In case you hadn't noticed. We are ending the babysitting phase of our visit to Seattle (some babies; they are more grown up than we are!), and we will have a few more days here to catch up on other matters. Things like visiting the museum to see the two Anslem Kiefer paintings there, stocking up on household necessities at IKEA, visiting Archie McPhee for presents and novelties, maybe going to the Museum of Flight again, etc. There is nothing much going on culturally right now that interests me.
We watched What About Bob with the girls last night. The younger one felt sorry for the psychiatrist character and was very worried when his house blew up. Still, we were all hugely entertained. Bill Murray at his funniest was very very funny!
It's all over when clowns get serious. Not just him but especially Robin Williams, who was side-splittingly hilarious and then made the mistake of thinking he was profound. He could be good in creepy roles, though, such as in One Hour Photo, a movie which I don't think I'll show the girls.
I'm glad we have some extra time here. Our next door neighbor reports that she closed up the house and stayed in an air conditioned room to avoid getting sick from the vog and smoke blowing over Hilo from Puna and nonetheless had headache and nausea. When the Kona winds blow, as they do now and then this time of year, we get these conditions, but this sounds like the worst ever.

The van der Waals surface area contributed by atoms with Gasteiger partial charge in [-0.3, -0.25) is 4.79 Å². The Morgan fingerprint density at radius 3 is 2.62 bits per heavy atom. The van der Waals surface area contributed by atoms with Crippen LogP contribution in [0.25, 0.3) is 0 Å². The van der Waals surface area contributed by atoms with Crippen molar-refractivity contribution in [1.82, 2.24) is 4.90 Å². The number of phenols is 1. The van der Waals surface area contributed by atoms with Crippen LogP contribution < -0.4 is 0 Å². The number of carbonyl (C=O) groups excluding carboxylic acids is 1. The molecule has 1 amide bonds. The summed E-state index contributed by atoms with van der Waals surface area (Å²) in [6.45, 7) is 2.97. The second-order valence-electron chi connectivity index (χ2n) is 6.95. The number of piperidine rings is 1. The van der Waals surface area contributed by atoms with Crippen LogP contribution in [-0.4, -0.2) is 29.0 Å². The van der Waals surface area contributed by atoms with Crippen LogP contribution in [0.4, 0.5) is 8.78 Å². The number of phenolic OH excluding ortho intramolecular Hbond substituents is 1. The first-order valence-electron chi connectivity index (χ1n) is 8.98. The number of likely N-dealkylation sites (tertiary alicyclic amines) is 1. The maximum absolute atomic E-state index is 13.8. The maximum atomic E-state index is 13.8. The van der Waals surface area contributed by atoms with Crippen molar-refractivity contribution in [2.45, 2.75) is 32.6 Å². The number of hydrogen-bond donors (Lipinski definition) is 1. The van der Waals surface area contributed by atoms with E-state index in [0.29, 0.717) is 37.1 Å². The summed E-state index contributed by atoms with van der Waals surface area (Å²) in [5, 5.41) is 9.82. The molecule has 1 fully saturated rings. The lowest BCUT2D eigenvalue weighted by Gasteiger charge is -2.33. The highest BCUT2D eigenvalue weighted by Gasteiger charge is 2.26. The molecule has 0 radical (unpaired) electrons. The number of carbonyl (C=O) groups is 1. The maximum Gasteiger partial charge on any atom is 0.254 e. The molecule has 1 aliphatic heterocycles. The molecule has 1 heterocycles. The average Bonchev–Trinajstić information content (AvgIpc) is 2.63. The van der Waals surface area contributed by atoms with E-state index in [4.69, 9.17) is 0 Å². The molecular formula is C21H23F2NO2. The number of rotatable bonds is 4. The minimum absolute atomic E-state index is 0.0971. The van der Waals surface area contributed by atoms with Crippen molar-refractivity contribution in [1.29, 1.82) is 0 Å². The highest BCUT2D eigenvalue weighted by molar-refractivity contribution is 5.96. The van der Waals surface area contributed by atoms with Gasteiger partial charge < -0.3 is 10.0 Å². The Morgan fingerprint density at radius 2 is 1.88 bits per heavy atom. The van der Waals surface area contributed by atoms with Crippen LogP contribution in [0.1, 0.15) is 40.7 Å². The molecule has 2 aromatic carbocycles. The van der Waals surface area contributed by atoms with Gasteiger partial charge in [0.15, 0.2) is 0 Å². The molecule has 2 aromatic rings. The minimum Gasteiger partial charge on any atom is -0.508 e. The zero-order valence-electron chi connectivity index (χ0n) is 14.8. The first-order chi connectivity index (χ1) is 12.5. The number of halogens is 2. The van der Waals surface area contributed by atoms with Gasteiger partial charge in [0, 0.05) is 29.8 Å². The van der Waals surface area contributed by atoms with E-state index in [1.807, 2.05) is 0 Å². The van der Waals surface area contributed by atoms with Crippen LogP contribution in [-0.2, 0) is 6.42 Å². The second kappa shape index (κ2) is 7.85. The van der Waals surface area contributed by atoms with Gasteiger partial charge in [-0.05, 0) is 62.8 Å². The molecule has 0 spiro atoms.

My Facebook feed, which includes Puna residents, indicates that the mood in Puna is one of anger verging on downright panic. Our next door neighbor posted a photo of smoke towering over the area, similar to the view I would get. Below is a USGS photo of the way things looked yesterday from closer up. Note how dry it is. It has not rained for several weeks, which is drought conditions for East Hawaii. All my potted plants have no doubt perished in my absence. The orchids are OK; they can stand weeks without rain as long as the air is humid.
Even if the lava does not reach everywhere, the whole place could go up in flames due to drought conditions. Ugh. And we will all suffer the consequences, everyone who lives on the Islands. A big concern everyone has is the impact on tourism. We are expecting guests (friends) in March and June, though, and I don't think they will cancel.
I am avoiding the temptation to blame the victim here. The Big Island is a risky place to live, and Puna is the riskiest place of all. As I've said before, you need a Plan B if you come from elsewhere. People who are FBI (from Big Island, original residents or several generations there) have alternatives: relatives, places they can go; many in Puna have no extra resources. They may pride themselves on their independence, living off the grid, not needing the government (though many depend on SS checks, etc. and are most upset at the prospect of losing mail service) and so on. But they are really worried now. It's so sad to see such a lovely place in such peril.